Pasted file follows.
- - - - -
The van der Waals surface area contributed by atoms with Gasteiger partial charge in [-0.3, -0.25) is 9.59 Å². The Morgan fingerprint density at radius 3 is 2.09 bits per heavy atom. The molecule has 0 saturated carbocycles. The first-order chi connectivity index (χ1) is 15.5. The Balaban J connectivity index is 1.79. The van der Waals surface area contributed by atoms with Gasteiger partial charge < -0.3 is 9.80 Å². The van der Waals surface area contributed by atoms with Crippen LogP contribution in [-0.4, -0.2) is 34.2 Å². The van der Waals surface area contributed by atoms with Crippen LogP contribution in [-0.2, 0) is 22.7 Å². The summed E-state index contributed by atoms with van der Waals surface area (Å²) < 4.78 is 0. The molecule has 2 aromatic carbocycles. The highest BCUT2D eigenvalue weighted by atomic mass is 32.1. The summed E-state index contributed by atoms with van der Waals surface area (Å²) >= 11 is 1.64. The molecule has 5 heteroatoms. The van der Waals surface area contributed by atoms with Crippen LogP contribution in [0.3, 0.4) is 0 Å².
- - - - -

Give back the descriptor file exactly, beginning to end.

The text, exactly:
The van der Waals surface area contributed by atoms with Gasteiger partial charge in [-0.3, -0.25) is 9.59 Å². The Morgan fingerprint density at radius 3 is 2.09 bits per heavy atom. The molecule has 0 saturated carbocycles. The first-order chi connectivity index (χ1) is 15.5. The Balaban J connectivity index is 1.79. The van der Waals surface area contributed by atoms with Gasteiger partial charge < -0.3 is 9.80 Å². The van der Waals surface area contributed by atoms with Crippen LogP contribution in [-0.4, -0.2) is 34.2 Å². The van der Waals surface area contributed by atoms with Crippen LogP contribution in [-0.2, 0) is 22.7 Å². The summed E-state index contributed by atoms with van der Waals surface area (Å²) < 4.78 is 0. The molecule has 2 aromatic carbocycles. The highest BCUT2D eigenvalue weighted by atomic mass is 32.1. The summed E-state index contributed by atoms with van der Waals surface area (Å²) >= 11 is 1.64. The molecule has 5 heteroatoms. The van der Waals surface area contributed by atoms with Crippen LogP contribution in [0.3, 0.4) is 0 Å².